Code using this extension must be compiled and linked using the ppx_inline_test.runtime.lib library. The ppx_inline_test syntax extension will reject any test if it wasn't passed a -inline-test-lib libname flag.

To integrate this in your build system, you should look at the instruction provided for the ppx_driver ocamlbuild plugin. There are a few working example using oasis in the Jane Street tests.


Tests are executed when the executable containing the tests is called with command line arguments:

your.exe inline-test-runner libname [options]

otherwise they are ignored.

This libname is a way of restricting the tests run by the executable. The dependencies of your library (or executable) could also use ppx_inline_test, but you don't necessarily want to run their tests too. For instance, core is built by giving -inline-test-lib core and core_extended is built by giving -inline-test-lib core_extended. And now when an executable linked with both core and core_extended is run with a libname of core_extended, only the tests of core_extended are run.

Finally, after running tests, Ppx_inline_test_lib.Runtime.exit () should be called (to exit with an error and a summary of the number of failed tests if there were errors or exit normally otherwise).

Command line arguments

The executable that runs tests can take additional command line arguments. The most useful of these are:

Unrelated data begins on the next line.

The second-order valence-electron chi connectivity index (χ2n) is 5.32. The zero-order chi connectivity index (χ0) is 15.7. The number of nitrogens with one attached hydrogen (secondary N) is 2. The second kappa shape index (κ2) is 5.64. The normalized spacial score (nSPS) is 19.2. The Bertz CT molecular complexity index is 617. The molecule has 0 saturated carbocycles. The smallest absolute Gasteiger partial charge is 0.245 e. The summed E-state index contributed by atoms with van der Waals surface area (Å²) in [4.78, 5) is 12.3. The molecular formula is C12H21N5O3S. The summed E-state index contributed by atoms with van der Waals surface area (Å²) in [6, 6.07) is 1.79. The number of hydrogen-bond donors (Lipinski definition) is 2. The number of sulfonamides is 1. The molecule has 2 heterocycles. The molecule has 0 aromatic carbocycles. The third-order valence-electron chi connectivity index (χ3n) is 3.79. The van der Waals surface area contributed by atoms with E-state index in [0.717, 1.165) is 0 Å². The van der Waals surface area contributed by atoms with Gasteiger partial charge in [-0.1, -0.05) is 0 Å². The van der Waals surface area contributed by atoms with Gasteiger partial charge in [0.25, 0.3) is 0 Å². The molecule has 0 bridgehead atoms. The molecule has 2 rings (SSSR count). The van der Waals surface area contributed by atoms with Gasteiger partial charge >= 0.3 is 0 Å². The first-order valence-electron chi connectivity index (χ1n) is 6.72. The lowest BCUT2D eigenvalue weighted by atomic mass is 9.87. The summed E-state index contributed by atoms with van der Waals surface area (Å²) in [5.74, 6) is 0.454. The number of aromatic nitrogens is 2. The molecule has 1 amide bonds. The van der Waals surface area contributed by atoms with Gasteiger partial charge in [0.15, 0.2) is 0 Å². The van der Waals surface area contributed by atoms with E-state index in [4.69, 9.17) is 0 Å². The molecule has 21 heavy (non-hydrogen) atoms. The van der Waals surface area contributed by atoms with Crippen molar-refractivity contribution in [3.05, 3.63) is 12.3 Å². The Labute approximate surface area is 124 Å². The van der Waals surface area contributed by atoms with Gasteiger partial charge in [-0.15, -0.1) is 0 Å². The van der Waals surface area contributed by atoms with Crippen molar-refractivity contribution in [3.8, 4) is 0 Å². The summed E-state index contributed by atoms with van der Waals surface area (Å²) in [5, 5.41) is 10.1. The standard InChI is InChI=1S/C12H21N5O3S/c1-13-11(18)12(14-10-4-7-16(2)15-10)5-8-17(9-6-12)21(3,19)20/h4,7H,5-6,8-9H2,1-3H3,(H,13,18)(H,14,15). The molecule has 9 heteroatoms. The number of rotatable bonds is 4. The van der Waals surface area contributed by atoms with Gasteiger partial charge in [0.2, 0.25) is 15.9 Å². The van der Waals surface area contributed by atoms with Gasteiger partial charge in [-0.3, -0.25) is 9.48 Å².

• -verbose

    to see the tests as they run

  • -only-test location

    where location is either a filename -only-test, a filename with a line number -only-test, or with the syntax that the compiler uses: File "", or File "", line 32 or File "", line 32, characters 2-6 (characters are ignored). The position that matters is the position of the let%test or let%test_unit.

    The positions shown by -verbose are valid inputs for -only-test.

    If no -only-test flag is given, all the tests are run. Otherwise all the tests matching any of the locations are run.

  • -drop-tag tag

    drop all the tests tagged with tag.

Parallelizing tests

If you pass arguments of the form -inline-test-lib lib:partition to ppx_inline_test, then you will be able to run tests from a given source file in parallel with tests from other source files. All the tests inside the same source file are still run sequentially.

You should pick different partition names for the different files in your library (the name of the .ml files for instance).

ppx_inline_test_lib currently requires some external system like a build system to run it multiple times in parallel, although we may make it possible to run the inline tests in parallel directly in the future.

If you do that, you can now use two new flags of the executable containing the tests:

  • -list-partitions

    lists all the partitions that contain at least one test, one per line.

  • -partition P

    only run the tests of the library that are encountered at toplevel of the source file that was preprocessed with the given partition P (the tests need not be syntactically in the file, they could be the result of applying a functor)

A build system can combine these two commands by first listing partitions, and then running one command for each partition.